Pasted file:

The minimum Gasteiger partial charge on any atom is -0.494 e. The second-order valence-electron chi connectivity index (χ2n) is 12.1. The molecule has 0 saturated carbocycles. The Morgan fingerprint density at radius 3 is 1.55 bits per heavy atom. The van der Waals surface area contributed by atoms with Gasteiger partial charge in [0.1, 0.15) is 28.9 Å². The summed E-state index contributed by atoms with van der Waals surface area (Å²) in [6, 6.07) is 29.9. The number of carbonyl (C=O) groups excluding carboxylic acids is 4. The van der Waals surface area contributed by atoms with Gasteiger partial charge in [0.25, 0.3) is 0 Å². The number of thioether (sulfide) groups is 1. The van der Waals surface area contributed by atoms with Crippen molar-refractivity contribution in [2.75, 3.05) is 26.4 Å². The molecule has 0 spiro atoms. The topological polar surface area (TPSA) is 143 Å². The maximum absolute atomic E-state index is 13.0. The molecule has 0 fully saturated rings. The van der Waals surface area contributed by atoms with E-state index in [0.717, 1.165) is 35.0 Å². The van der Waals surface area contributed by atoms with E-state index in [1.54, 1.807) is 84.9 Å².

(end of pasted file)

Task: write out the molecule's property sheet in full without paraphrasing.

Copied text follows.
The minimum Gasteiger partial charge on any atom is -0.494 e. The second-order valence-electron chi connectivity index (χ2n) is 12.1. The molecule has 0 saturated carbocycles. The Morgan fingerprint density at radius 3 is 1.55 bits per heavy atom. The van der Waals surface area contributed by atoms with Gasteiger partial charge in [0.1, 0.15) is 28.9 Å². The summed E-state index contributed by atoms with van der Waals surface area (Å²) in [6, 6.07) is 29.9. The number of carbonyl (C=O) groups excluding carboxylic acids is 4. The van der Waals surface area contributed by atoms with Gasteiger partial charge in [0.25, 0.3) is 0 Å². The number of thioether (sulfide) groups is 1. The van der Waals surface area contributed by atoms with Crippen molar-refractivity contribution in [2.75, 3.05) is 26.4 Å². The molecule has 0 spiro atoms. The topological polar surface area (TPSA) is 143 Å². The maximum absolute atomic E-state index is 13.0. The molecule has 0 fully saturated rings. The van der Waals surface area contributed by atoms with E-state index in [0.717, 1.165) is 35.0 Å². The van der Waals surface area contributed by atoms with E-state index in [1.54, 1.807) is 84.9 Å².